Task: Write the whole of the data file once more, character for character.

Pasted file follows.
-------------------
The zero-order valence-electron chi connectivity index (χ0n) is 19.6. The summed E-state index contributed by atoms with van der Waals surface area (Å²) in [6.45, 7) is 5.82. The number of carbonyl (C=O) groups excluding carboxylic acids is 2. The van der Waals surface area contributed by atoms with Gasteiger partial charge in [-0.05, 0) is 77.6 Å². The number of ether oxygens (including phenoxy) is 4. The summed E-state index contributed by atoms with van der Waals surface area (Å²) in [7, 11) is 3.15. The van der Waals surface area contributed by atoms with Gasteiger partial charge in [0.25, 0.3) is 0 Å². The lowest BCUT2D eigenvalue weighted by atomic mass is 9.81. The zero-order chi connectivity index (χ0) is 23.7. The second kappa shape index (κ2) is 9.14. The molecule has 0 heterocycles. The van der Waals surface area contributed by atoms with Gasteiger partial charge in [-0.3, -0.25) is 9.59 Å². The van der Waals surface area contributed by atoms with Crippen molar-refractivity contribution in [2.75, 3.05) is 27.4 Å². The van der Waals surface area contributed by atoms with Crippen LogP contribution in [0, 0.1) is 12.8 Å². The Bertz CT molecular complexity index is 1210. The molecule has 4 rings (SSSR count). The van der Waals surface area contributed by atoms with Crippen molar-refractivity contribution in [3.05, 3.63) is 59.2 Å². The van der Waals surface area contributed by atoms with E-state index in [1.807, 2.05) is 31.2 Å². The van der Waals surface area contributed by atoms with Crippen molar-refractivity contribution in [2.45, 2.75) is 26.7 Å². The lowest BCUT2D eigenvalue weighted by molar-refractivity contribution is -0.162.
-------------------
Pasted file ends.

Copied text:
The zero-order valence-electron chi connectivity index (χ0n) is 19.6. The summed E-state index contributed by atoms with van der Waals surface area (Å²) in [6.45, 7) is 5.82. The number of carbonyl (C=O) groups excluding carboxylic acids is 2. The van der Waals surface area contributed by atoms with Gasteiger partial charge in [-0.05, 0) is 77.6 Å². The number of ether oxygens (including phenoxy) is 4. The summed E-state index contributed by atoms with van der Waals surface area (Å²) in [7, 11) is 3.15. The van der Waals surface area contributed by atoms with Gasteiger partial charge in [0.25, 0.3) is 0 Å². The lowest BCUT2D eigenvalue weighted by atomic mass is 9.81. The zero-order chi connectivity index (χ0) is 23.7. The second kappa shape index (κ2) is 9.14. The molecule has 0 heterocycles. The van der Waals surface area contributed by atoms with Gasteiger partial charge in [-0.3, -0.25) is 9.59 Å². The van der Waals surface area contributed by atoms with Crippen molar-refractivity contribution in [2.75, 3.05) is 27.4 Å². The van der Waals surface area contributed by atoms with Crippen LogP contribution in [0, 0.1) is 12.8 Å². The Bertz CT molecular complexity index is 1210. The molecule has 4 rings (SSSR count). The van der Waals surface area contributed by atoms with Crippen molar-refractivity contribution in [3.05, 3.63) is 59.2 Å². The van der Waals surface area contributed by atoms with E-state index in [1.807, 2.05) is 31.2 Å². The van der Waals surface area contributed by atoms with Crippen molar-refractivity contribution in [2.45, 2.75) is 26.7 Å². The lowest BCUT2D eigenvalue weighted by molar-refractivity contribution is -0.162.